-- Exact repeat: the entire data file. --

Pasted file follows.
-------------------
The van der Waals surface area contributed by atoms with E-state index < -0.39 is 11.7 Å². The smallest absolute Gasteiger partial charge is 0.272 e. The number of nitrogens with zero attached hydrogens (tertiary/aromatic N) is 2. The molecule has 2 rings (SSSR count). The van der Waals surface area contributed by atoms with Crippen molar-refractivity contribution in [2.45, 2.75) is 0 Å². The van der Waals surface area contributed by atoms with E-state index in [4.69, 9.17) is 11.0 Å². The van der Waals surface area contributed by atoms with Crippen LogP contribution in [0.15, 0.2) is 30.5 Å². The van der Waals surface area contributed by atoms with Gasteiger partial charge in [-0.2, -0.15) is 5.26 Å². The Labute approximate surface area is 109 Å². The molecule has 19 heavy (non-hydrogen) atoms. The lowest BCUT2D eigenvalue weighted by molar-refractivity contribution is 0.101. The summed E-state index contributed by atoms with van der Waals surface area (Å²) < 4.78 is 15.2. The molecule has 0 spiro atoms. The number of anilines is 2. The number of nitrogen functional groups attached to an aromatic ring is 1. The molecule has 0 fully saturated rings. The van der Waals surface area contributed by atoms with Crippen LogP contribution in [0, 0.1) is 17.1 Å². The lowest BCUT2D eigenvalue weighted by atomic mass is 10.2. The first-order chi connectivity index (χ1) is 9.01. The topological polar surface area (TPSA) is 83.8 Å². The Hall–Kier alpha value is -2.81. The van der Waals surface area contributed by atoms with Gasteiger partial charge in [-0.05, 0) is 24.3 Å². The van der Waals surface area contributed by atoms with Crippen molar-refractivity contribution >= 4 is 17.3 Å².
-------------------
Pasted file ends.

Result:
The van der Waals surface area contributed by atoms with E-state index < -0.39 is 11.7 Å². The smallest absolute Gasteiger partial charge is 0.272 e. The number of nitrogens with zero attached hydrogens (tertiary/aromatic N) is 2. The molecule has 2 rings (SSSR count). The van der Waals surface area contributed by atoms with Crippen molar-refractivity contribution in [2.45, 2.75) is 0 Å². The van der Waals surface area contributed by atoms with E-state index in [4.69, 9.17) is 11.0 Å². The van der Waals surface area contributed by atoms with Crippen LogP contribution in [0.15, 0.2) is 30.5 Å². The van der Waals surface area contributed by atoms with Gasteiger partial charge in [-0.2, -0.15) is 5.26 Å². The Labute approximate surface area is 109 Å². The molecule has 19 heavy (non-hydrogen) atoms. The lowest BCUT2D eigenvalue weighted by molar-refractivity contribution is 0.101. The summed E-state index contributed by atoms with van der Waals surface area (Å²) < 4.78 is 15.2. The molecule has 0 spiro atoms. The number of anilines is 2. The number of nitrogen functional groups attached to an aromatic ring is 1. The molecule has 0 fully saturated rings. The van der Waals surface area contributed by atoms with Crippen LogP contribution in [0, 0.1) is 17.1 Å². The lowest BCUT2D eigenvalue weighted by atomic mass is 10.2. The first-order chi connectivity index (χ1) is 9.01. The topological polar surface area (TPSA) is 83.8 Å². The Hall–Kier alpha value is -2.81. The van der Waals surface area contributed by atoms with Gasteiger partial charge in [-0.05, 0) is 24.3 Å². The van der Waals surface area contributed by atoms with Crippen molar-refractivity contribution >= 4 is 17.3 Å².